Currently technology in the game streaming area is under developed. Beyond adding chat and message abilities, video games are streamed on the audience's monitor and/or television for viewing. Interactive elements have not been widely introduced. Adding in features to increase audience engagement may increase viewership, benefiting the gaming industry as a whole. Thus a system and method for adjusting video game mechanics to pander to its audience would be beneficial.
BRIEF DESCRIPTION OF THE FIGURES
FIG. 1 is a block diagram of an exemplary computing system that is adapted for implementing a system of audience adjusted video games.
FIG. 2 is a block diagram of an exemplary computer system suitable for implementing one or more devices of the computing system in FIG. 1 and the embodiments in this disclosure.
FIG. 3 illustrates a flow diagram of an exemplary method of audience adjusted game mechanics based on the popularity of the player and/or channel.
FIG. 4 illustrates a flow diagram of an exemplary method for audiences to aid players streaming a competitive video game.
FIG. 5 illustrates a flow diagram of an exemplary method for automatically adjusting game mechanics based on audience preferences
FIG. 6 illustrates an exemplary user interface that may be used with a system and method of audience adjusted game mechanics.
Embodiments of the present disclosure and their advantages are best understood by referring to the detailed description that follows. It should be appreciated that like reference numerals are used to identify like elements illustrated in one or more of the figures, wherein showings therein are for purposes of illustrating embodiments of the present disclosure and not for purposes of limiting the same.
DETAILED DESCRIPTION
In the following description, specific details are set forth describing some embodiments consistent with the present disclosure. It will be apparent, however, to one skilled in the art that some embodiments may be practiced without some or all of these specific details. The specific embodiments disclosed herein are meant to be illustrative but not limiting. One skilled in the art may realize other elements that, although not specifically described here, are within the scope and the spirit of this disclosure. In addition, to avoid unnecessary repetition, one or more features shown and described in association with one embodiment may be incorporated into other embodiments unless specifically described otherwise or if the one or more features would make an embodiment non-functional.
In some embodiments, a system and method provide audience members of a video game the ability to affect the difficulty of a game. In some examples, the difficulty of the game increases incrementally when there is an increase in the number of viewers, number of monetary donors, points donors, votes, number of subscribers and/or the like. Gaming difficultly may be changed in a variety of ways including, but not limited to, changing character statistics, minion statistics, number of minions, item drops, map sizes, and/or the like.
In some embodiments, a system and method are provided for changing game mechanics to affect the competitive advantage for one or more players in a player vs player (PvP) game. For example, a player with more viewers, subscribers, fans, votes, and/or the like may receive attribute boosts (also referred to as stat boosts). Attributes such as health, defense, attack, and speed build speed, lives, stealth, and/or any other stat. In some examples, the audience may incrementally affect the game mechanics as more and more viewers watch, subscribe, vote, and/or otherwise support a player and/or teams of players. In this manner, players are incentivized to grow their fan base, which in turn may increase ad revenue and/or increase the popularity of a game. Furthermore, an interesting video game dynamic may occur where players who are not as skilled at the game may be able to gain an advantage by growing their channel popularity. A particularly charismatic player with a lot of fans may be supported sufficiently to play competitively against extremely skilled players with fewer fans. In some examples, the skill and popularity of a player may be used to calculate a ranking, and matching system may match the player with other players with similar rankings.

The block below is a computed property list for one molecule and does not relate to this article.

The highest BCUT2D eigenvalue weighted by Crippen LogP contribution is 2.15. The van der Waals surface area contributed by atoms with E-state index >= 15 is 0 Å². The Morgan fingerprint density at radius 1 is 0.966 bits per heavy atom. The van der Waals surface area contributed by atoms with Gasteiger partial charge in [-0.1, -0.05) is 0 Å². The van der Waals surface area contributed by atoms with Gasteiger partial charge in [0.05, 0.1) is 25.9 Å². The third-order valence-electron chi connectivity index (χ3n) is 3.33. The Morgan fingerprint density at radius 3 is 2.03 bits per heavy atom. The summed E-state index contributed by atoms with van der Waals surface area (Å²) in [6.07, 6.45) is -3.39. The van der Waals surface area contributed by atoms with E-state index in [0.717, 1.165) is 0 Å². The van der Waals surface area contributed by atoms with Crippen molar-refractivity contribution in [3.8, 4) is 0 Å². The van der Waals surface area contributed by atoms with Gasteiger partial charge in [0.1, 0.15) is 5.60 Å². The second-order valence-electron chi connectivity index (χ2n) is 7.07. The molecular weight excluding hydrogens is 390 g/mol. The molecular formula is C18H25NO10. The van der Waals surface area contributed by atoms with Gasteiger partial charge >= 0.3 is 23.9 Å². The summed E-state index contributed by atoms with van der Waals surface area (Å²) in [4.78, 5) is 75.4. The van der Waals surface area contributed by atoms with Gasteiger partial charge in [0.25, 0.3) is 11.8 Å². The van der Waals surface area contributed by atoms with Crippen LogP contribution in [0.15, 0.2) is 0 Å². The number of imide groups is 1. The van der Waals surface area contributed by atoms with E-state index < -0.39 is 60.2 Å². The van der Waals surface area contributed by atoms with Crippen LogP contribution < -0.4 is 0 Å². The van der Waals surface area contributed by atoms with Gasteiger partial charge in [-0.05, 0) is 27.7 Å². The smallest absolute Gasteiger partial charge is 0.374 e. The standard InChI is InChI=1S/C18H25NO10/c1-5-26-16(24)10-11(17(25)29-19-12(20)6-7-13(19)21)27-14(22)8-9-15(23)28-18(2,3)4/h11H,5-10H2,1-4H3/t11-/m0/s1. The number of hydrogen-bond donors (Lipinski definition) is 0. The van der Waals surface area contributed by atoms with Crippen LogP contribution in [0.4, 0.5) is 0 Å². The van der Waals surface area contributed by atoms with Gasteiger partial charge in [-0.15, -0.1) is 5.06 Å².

In some embodiments, a system and method are provided for analyzing video game viewership to identify gaming situations that are popular to the viewers. For example, certain maps, races, character combinations, and/or difficulty levels of a game may receive the most views. In some examples, the system and method may increase the odds of popular video game scenarios to reoccur.
In some embodiments, a media display system is provided, the media display system including a first device with one or more processors coupled to a memory. The processor may execute instructions from the memory to perform the steps of receiving a request to begin a video game, streaming video of the video game to an audience, determine a popularity of the streaming video, and changing one or more video game mechanics based on the popularity of the streaming video.
In some embodiments, a computer implemented method of broadcasting a video game is provided. The method may include, receiving a request to begin the video game from a player from a first device, streaming the video game to a second device being viewed by a viewer, receiving an indication from the second device to help the player, and providing help to the player in response to the indication.